will immediately pop out of the film as if they belong to another film
altogether, and yet it all combines to great, surreal and creepy
effect, when you consider the breadth of the themes and subplots and
undercurrents introduced and explored. Whew!
It was enough to make my head spin for a while (even so, I'm pumped to see it again).
Ambitious, complex project from a guy infamous for his more slam-bang
action epics of the extended (indeed, never-ending) shootouts variety.
Fredianelli is not only improving his skill as a filmmaker with each
new film, but also broadening his horizons, it seems. It could've all
gone horribly wrong; a multi-character, multi-problem drama with all
the elements that could easily push this into soap opera territory.
Kudos to our guy for not letting that happen. Aside from a few
missteps, this is powerful and intelligent material. The sex scene
right at the beginning seems a bit gratuitous, but in light of the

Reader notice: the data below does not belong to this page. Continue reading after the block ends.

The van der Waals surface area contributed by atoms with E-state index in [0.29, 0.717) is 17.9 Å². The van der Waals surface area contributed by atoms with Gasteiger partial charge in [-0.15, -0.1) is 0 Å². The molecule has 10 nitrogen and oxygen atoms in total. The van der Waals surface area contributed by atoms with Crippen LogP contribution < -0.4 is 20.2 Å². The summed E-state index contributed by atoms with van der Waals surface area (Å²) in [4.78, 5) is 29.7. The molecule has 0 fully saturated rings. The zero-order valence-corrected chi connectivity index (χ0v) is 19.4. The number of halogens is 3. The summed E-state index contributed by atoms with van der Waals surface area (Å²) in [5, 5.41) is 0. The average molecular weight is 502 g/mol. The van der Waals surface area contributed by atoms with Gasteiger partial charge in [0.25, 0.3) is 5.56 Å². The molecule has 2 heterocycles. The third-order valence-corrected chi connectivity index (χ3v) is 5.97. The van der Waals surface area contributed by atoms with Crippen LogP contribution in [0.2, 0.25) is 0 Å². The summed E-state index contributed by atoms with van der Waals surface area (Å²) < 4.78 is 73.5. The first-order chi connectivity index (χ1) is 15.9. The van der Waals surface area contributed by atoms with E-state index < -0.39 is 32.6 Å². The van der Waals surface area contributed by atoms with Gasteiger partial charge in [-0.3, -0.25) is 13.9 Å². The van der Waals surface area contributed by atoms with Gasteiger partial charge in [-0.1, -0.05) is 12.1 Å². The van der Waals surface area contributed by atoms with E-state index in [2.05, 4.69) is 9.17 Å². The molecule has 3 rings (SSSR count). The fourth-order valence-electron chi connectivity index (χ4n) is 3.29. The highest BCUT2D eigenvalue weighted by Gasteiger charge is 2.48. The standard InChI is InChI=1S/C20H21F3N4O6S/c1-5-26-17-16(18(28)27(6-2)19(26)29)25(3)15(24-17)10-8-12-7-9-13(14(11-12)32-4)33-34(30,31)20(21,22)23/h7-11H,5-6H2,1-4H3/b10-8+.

character arc we're following, it kinda fits in. The dialogue is mostly
true-to-life, but at times veers towards corny. Performances are
generally strong, with everyone doing justice to their roles, with a
few standouts along the way (the face-off with Rust Meyers' agent being
a delight). It is heartening to see more and more 'professional' actors
appearing in WD films. Also, it was good to see some humour
interspersed with the generally melancholy tone. However, a missed
opportunity was when a bimbo starlet says to our Hollywood producer
that she's "got an ass like Jessica Biel's. Can you do something with
it?" while shoving her butt his way. That scene was begging for the guy
to "do something" to/with her butt and add a witty remark!
Another memorable scene is the Shakespearian rehearsal. Mike really lets loose with the improv, but due to his inability to stretch his mouth to, say, Gerard Butler levels, he ends up lisping a lot (that must've been one spit-soaked set!), which makes the scene even more entertaining. Man, it reminded me of Bill the cat from Bloom County in all his "thpppppt!" vocabulary.